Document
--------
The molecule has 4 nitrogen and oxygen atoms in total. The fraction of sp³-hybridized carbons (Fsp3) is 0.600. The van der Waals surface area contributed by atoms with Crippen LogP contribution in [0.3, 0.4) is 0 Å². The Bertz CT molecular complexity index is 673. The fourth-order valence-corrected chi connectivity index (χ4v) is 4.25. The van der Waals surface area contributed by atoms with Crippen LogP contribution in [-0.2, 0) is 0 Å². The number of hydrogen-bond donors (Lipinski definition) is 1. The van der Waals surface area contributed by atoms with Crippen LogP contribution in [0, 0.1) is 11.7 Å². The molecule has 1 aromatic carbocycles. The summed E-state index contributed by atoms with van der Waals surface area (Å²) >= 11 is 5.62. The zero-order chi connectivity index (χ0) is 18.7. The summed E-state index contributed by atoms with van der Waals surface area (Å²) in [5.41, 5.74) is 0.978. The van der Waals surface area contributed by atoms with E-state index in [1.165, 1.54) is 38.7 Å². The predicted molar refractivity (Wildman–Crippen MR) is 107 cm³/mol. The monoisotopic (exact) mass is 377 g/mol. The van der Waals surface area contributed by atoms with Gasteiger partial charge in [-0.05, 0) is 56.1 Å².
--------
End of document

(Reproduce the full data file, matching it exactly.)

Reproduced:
The molecule has 4 nitrogen and oxygen atoms in total. The fraction of sp³-hybridized carbons (Fsp3) is 0.600. The van der Waals surface area contributed by atoms with Crippen LogP contribution in [0.3, 0.4) is 0 Å². The Bertz CT molecular complexity index is 673. The fourth-order valence-corrected chi connectivity index (χ4v) is 4.25. The van der Waals surface area contributed by atoms with Crippen LogP contribution in [-0.2, 0) is 0 Å². The number of hydrogen-bond donors (Lipinski definition) is 1. The van der Waals surface area contributed by atoms with Crippen LogP contribution in [0, 0.1) is 11.7 Å². The molecule has 1 aromatic carbocycles. The summed E-state index contributed by atoms with van der Waals surface area (Å²) >= 11 is 5.62. The zero-order chi connectivity index (χ0) is 18.7. The summed E-state index contributed by atoms with van der Waals surface area (Å²) in [5.41, 5.74) is 0.978. The van der Waals surface area contributed by atoms with E-state index in [1.165, 1.54) is 38.7 Å². The predicted molar refractivity (Wildman–Crippen MR) is 107 cm³/mol. The monoisotopic (exact) mass is 377 g/mol. The van der Waals surface area contributed by atoms with Gasteiger partial charge in [-0.05, 0) is 56.1 Å².